Could China Ever Govern Taiwan?
Image Credit: Flickr/ Kuso.dir

Could China Ever Govern Taiwan?


If there’s one thing that Chinese leaders have learned in the last decade and a half, it’s that dealing with democracies is never easy. In many ways, foreign politicians engaging with China have had an easy life. There were about a dozen people in the People’s Republic of China you had to work out, and then when you had major issues you tried to speak to them. Even now, when social media has made things a bit more complicated, you can largely assume that Beijing’s leaders are less prone to obsessing over public opinion than their western counterparts are. For Chinese politicians, they have to work out not only the politicians they are dealing with abroad, but also the vast ocean of forces in society around them. No wonder Beijing often gets it wrong. The politicians they are berating over certain issues simply don’t have the powers to do the things Chinese leaders think they can.

In the past, this difference in dynamics of decision-making caused real problems. Former Premier Zhu Rongji went to the U.S. in late 1998 armed with what he felt was a watertight deal on World Trade Organization  (WTO) entry. But President Clinton, with no support from Congress and battling public backlash over the Lewinsky affair, could no nothing. The rumor at the time was that Zhu was appalled by Clinton’s ineptitude, and the WTO deal had to languish for another three years.

These days, Chinese leaders can see the issue of public opinion and its hold on politicians much closer up. For example, take the three Chief Executives appointed in Hong Kong since 1997 under the terms of the handover agreement with the UK. The first, Tung Chee Hwa, was overwhelmed by public opposition and had to leave office early. The second, Donald Tsang, left after a term and a half and reportedly no longer lives in the city. The third, C Y Leung, is proving to be so isolated and bereft of support that he might not even get to the end of his first term, let alone win a second one through a new arrangement for electing Chief Executives that is currently being discussed.

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Taiwan is even thornier. Heavy attempts at interference during Taiwan’s 1996 and 2000 presidential elections ended up with precisely the outcomes the PRC did not want. Eight years of Chen Shui-bian was punishment enough for Beijing. In 2008, then-President Hu Jintao’s legendary talent for silence served China well. The more palatable KMT won, and under President Ma Jing-jeou that party has largely delivered a much more stable cross-strait relationship. Until now, that is.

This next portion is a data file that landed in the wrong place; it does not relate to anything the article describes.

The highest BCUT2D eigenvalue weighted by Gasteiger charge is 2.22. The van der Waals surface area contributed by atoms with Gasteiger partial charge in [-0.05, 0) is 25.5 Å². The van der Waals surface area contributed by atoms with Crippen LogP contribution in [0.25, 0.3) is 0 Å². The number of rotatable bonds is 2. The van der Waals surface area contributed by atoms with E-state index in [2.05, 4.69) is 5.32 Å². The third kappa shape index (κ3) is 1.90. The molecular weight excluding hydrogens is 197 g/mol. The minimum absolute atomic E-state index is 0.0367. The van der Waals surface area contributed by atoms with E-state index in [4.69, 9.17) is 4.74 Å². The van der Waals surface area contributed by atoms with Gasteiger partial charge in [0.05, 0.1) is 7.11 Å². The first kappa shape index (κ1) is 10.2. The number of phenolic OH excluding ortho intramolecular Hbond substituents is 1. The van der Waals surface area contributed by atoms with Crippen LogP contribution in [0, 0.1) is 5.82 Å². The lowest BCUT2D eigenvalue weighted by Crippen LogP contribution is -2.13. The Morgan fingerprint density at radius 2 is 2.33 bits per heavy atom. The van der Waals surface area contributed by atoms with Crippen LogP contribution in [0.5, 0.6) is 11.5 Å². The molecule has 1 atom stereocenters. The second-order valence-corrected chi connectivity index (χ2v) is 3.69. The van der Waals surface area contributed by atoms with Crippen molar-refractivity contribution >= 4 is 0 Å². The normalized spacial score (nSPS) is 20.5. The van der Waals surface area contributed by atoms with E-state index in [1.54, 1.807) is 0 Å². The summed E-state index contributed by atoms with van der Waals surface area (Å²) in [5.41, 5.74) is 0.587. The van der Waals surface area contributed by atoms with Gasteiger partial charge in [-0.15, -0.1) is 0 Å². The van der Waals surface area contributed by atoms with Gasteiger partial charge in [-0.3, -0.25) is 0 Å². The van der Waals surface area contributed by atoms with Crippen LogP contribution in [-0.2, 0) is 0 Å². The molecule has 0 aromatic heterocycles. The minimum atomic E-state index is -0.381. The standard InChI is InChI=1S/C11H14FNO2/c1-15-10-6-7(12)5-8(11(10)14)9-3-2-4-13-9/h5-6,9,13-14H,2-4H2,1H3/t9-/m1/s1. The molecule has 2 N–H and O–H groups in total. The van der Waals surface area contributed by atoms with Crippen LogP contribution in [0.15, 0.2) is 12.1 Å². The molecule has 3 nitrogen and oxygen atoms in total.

The demonstrations in Taipei against the proposed Cross-Strait Service Trade Agreement do carry a number of important messages for us all to absorb. President Ma has obviously got a lot of work to do to convince a significant number of people in Taiwan that this deal isn’t a step too far. His statements during the demonstrations tried to spell out the benefits of the deal, but at the moment emotion is in control. And a fair number of Taiwanese feel threatened. Politicians have to do something about that. It is no use just nagging them.

Some might interpret all the happenings in Taipei as the perfect time for Beijing to sit back smugly, nod its head, and say, “This is why democracies are so dysfunctional.” But if they did think that, I would suspect that chasing close behind such a thought would be a less comforting one. With all the vast governance issues within China at the moment—with a reform agenda that seems to grow steeper by the day, with truly nasty security incidents like the vicious Kunming Railway Station attack, and with growth starting to slow—why on earth would any government dealing with these issues want to take on a polity that is clearly as divided and complex as Taiwan’s (even in the highly unlikely event that reunification is feasible)? Xi Jinping and his colleagues are probably silently dusting off the Deng Xiaoping book of wisdom, one of the key points of which was to leave any settlement about Taiwan for the future—long into the future. The idea that in a post-modern era Beijing would want to, let alone be able to, handle the vast challenges of complex public opinion and expectation in Taiwan under its current strictures is hard to imagine.

The demonstrations in Taipei in March were initially directed at the incumbent government in Taiwan, but their most forceful impact may well be two thousand kilometers north, where another government is probably thanking its lucky stars that it doesn’t have to deal with the issues of complex public opinion management in Taipei. And perhaps Beijing is silently saying to itself, “Long may that continue!”

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